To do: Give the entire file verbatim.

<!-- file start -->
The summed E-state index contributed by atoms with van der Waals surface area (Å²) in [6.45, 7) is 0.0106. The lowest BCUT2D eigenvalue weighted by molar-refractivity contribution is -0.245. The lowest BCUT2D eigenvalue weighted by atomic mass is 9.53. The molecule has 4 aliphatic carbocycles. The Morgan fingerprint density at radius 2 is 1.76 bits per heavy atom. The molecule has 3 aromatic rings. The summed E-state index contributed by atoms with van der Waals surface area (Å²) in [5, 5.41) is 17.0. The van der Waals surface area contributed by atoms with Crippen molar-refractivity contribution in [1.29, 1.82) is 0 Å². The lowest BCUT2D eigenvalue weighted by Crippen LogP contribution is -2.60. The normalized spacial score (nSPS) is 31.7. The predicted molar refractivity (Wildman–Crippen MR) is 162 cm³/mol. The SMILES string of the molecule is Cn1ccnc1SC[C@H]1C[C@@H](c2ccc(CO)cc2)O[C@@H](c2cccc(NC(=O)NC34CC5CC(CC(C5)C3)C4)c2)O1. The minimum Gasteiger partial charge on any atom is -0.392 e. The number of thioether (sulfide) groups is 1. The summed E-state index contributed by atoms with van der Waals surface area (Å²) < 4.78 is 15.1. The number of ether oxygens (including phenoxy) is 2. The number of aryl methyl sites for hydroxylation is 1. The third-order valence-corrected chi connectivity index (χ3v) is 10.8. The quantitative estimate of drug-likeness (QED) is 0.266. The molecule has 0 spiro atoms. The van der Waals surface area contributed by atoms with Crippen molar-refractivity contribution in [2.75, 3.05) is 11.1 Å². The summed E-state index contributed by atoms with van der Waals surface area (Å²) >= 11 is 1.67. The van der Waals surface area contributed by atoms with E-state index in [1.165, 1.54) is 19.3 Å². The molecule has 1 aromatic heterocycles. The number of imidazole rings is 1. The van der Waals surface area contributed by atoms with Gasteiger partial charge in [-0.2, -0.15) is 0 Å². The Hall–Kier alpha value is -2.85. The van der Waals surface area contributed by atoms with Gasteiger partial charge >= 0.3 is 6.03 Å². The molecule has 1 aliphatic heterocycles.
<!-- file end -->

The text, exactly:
The summed E-state index contributed by atoms with van der Waals surface area (Å²) in [6.45, 7) is 0.0106. The lowest BCUT2D eigenvalue weighted by molar-refractivity contribution is -0.245. The lowest BCUT2D eigenvalue weighted by atomic mass is 9.53. The molecule has 4 aliphatic carbocycles. The Morgan fingerprint density at radius 2 is 1.76 bits per heavy atom. The molecule has 3 aromatic rings. The summed E-state index contributed by atoms with van der Waals surface area (Å²) in [5, 5.41) is 17.0. The van der Waals surface area contributed by atoms with Crippen molar-refractivity contribution in [1.29, 1.82) is 0 Å². The lowest BCUT2D eigenvalue weighted by Crippen LogP contribution is -2.60. The normalized spacial score (nSPS) is 31.7. The predicted molar refractivity (Wildman–Crippen MR) is 162 cm³/mol. The SMILES string of the molecule is Cn1ccnc1SC[C@H]1C[C@@H](c2ccc(CO)cc2)O[C@@H](c2cccc(NC(=O)NC34CC5CC(CC(C5)C3)C4)c2)O1. The minimum Gasteiger partial charge on any atom is -0.392 e. The number of thioether (sulfide) groups is 1. The summed E-state index contributed by atoms with van der Waals surface area (Å²) < 4.78 is 15.1. The number of ether oxygens (including phenoxy) is 2. The number of aryl methyl sites for hydroxylation is 1. The third-order valence-corrected chi connectivity index (χ3v) is 10.8. The quantitative estimate of drug-likeness (QED) is 0.266. The molecule has 0 spiro atoms. The van der Waals surface area contributed by atoms with Crippen molar-refractivity contribution in [2.75, 3.05) is 11.1 Å². The summed E-state index contributed by atoms with van der Waals surface area (Å²) >= 11 is 1.67. The van der Waals surface area contributed by atoms with E-state index in [1.165, 1.54) is 19.3 Å². The molecule has 1 aromatic heterocycles. The number of imidazole rings is 1. The van der Waals surface area contributed by atoms with Gasteiger partial charge in [-0.2, -0.15) is 0 Å². The Hall–Kier alpha value is -2.85. The van der Waals surface area contributed by atoms with Gasteiger partial charge >= 0.3 is 6.03 Å². The molecule has 1 aliphatic heterocycles.